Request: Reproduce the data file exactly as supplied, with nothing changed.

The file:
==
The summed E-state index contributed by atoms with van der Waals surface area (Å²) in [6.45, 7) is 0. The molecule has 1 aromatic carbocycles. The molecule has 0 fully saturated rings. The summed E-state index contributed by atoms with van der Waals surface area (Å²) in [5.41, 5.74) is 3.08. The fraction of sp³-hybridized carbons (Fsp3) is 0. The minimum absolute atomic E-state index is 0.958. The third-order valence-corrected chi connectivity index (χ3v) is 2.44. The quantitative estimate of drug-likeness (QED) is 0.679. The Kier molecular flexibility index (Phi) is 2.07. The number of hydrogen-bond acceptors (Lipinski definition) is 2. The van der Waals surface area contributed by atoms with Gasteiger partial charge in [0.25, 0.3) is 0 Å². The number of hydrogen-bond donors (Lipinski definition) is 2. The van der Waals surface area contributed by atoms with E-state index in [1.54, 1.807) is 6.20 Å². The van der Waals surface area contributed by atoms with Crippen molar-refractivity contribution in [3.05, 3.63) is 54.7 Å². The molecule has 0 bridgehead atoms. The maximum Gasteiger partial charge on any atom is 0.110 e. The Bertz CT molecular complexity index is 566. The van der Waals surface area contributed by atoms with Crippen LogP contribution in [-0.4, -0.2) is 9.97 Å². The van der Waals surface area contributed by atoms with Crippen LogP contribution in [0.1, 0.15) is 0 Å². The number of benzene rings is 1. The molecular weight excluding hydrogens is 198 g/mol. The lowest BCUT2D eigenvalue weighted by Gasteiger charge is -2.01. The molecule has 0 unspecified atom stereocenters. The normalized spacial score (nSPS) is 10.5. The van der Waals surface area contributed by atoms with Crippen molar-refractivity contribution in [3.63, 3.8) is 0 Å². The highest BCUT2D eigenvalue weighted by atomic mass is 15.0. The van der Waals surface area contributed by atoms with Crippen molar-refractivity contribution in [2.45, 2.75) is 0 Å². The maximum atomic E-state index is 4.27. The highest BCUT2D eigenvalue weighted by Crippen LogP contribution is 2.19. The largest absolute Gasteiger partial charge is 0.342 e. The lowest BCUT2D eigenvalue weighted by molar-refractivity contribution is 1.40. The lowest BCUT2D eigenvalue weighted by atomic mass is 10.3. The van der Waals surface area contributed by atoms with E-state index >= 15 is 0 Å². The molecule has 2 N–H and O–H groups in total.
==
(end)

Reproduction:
The summed E-state index contributed by atoms with van der Waals surface area (Å²) in [6.45, 7) is 0. The molecule has 1 aromatic carbocycles. The molecule has 0 fully saturated rings. The summed E-state index contributed by atoms with van der Waals surface area (Å²) in [5.41, 5.74) is 3.08. The fraction of sp³-hybridized carbons (Fsp3) is 0. The minimum absolute atomic E-state index is 0.958. The third-order valence-corrected chi connectivity index (χ3v) is 2.44. The quantitative estimate of drug-likeness (QED) is 0.679. The Kier molecular flexibility index (Phi) is 2.07. The number of hydrogen-bond acceptors (Lipinski definition) is 2. The van der Waals surface area contributed by atoms with Gasteiger partial charge in [0.25, 0.3) is 0 Å². The number of hydrogen-bond donors (Lipinski definition) is 2. The van der Waals surface area contributed by atoms with E-state index in [1.54, 1.807) is 6.20 Å². The van der Waals surface area contributed by atoms with Crippen molar-refractivity contribution in [3.05, 3.63) is 54.7 Å². The molecule has 0 bridgehead atoms. The maximum Gasteiger partial charge on any atom is 0.110 e. The Bertz CT molecular complexity index is 566. The van der Waals surface area contributed by atoms with Crippen LogP contribution in [-0.4, -0.2) is 9.97 Å². The van der Waals surface area contributed by atoms with Crippen LogP contribution in [0.1, 0.15) is 0 Å². The number of benzene rings is 1. The molecular weight excluding hydrogens is 198 g/mol. The lowest BCUT2D eigenvalue weighted by Gasteiger charge is -2.01. The molecule has 0 unspecified atom stereocenters. The normalized spacial score (nSPS) is 10.5. The van der Waals surface area contributed by atoms with Crippen molar-refractivity contribution in [3.63, 3.8) is 0 Å². The highest BCUT2D eigenvalue weighted by atomic mass is 15.0. The van der Waals surface area contributed by atoms with Crippen molar-refractivity contribution in [2.45, 2.75) is 0 Å². The maximum atomic E-state index is 4.27. The highest BCUT2D eigenvalue weighted by Crippen LogP contribution is 2.19. The largest absolute Gasteiger partial charge is 0.342 e. The lowest BCUT2D eigenvalue weighted by molar-refractivity contribution is 1.40. The lowest BCUT2D eigenvalue weighted by atomic mass is 10.3. The van der Waals surface area contributed by atoms with E-state index >= 15 is 0 Å². The molecule has 2 N–H and O–H groups in total.